I thought it would be apt to write my last post (certainly for a few weeks!) drawing on the concluding reflections of Peter Reason and Hilary Bradbury in the latest Sage Handbook on Action Research Participatory Inquiry and Practice. Their conclusions are wide ranging and so I will continue, as I have in the last few posts, to summarize and comment on how these ideas might influence participatory approaches in general, also seeking, where appropriate, to connect ideas specifically to PAR.
The issue of quality in participatory research is often difficult to nail. Hilary Bradbury and Peter Reason* propose that the answer to the question – are we [researchers] doing good work? – is answered by considering quality in relation to five key issues:
- practical outcomes;
- extended ways of knowing;
- and enduring consequence.
The issue of control – the way a PAR project is run and managed – seems to be a practical dilemma for many PAR researchers. Andrew Sense* gives an insight into the difficulties he faced in a PAR process involved in help employees in an Australian mine participate with an organizational change programme. His work with a small project team exposed him to the challenge of wanting to participate in the context but also to control the process to meet his research needs. Continue reading
Filed under: organizational change, PAR researchers, participation, participation challenges | Tagged: action, control, manipulation, organizational change, participation, research | Leave a comment »
Over the last few weeks I have been grappling with some of the tensions associated with PAR – in particular how “outsiders”, such as academic researchers, can engage with “insiders” , local participants, in ways that somehow meet their often diverse needs. One model that I have found helpful is by Max Elden and Morten Levin* which they outline as “cogenerative learning”.
According to the experience of Randy Stoecker, academic participatory researchers can be irrelevant or damaging to PAR projects. Irrelevant, as the whole purpose of participatory research is that community members become “self-sufficient” researchers and activists, and potentially damaging, as academic researchers may over-emphasize the research component of a PAR project and find themselves incapable of assisting in social change.
So what are the options for an academic interested in participatory research? Continue reading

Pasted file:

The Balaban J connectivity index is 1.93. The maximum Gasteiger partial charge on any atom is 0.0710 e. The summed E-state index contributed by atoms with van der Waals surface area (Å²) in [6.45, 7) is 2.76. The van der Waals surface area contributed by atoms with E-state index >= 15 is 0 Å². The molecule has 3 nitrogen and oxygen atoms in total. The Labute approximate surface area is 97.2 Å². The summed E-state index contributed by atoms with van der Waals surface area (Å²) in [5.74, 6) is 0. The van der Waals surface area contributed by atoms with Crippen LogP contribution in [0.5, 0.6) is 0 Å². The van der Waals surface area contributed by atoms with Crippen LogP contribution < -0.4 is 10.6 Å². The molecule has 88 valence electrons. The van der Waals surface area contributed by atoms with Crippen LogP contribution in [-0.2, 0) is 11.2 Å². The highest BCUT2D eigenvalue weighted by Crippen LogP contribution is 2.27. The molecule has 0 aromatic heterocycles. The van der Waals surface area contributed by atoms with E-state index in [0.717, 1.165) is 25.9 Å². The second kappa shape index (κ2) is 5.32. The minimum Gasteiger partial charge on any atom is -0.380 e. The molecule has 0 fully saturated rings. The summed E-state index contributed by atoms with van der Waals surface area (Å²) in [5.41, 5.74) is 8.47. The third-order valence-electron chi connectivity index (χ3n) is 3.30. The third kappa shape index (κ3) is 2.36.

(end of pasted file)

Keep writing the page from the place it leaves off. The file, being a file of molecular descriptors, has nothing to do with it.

Budd Hall, Director of Community-based Research at the University of Victoria, is an expert on PAR. In his paper, “In from the Cold? Reflections on participatory research”, he tracks how participatory research emerged in Tanzania in the 1970s to examine PAR in the present day. He provides an eye-witness account of how a network of individuals from around the world combined to influence and establish the credibility of a new way of doing research. Recalling the influence of Paulo Friere and Orlanda Fals Borda (the first to combine the terms participation, action and research), Hall describes the early meetings of researchers in Holland, New Delhi, Caracas and Tanzania and indicates some of the risks, most notably the imprisonment of Maria Christina Salazar, Colombian scholar and wife of Orlando Fals Borda who was seen as being too close to political movements seeking change. The formation of a Participatory Research group in North America and the promotion of participatory approaches to research within Universities were all part of a process that has meant that PAR methods are now routinely taught in Universities.
“One might say that participatory research has come “in from the cold”, that it has come in from the margins to become an accepted member of the academic community.”
However, it is that acceptance by the Academy that poses some contradictions and challenges.
A quick scan of the resources on PAR shows that it is applied in a wide variety of settings from large-scale community projects to small teams working in an organization. How the setting interacts with the goals and actions of a PAR project is explored by Jenny Cameron*. She proposes that the relationship of a PAR project to an organization influences its key characteristics and its particular challenges.
Cameron puts forward three types of PAR:
- PAR focused on challenging organizations;
- PAR conducted for organizations;
- PAR conducted with organizations.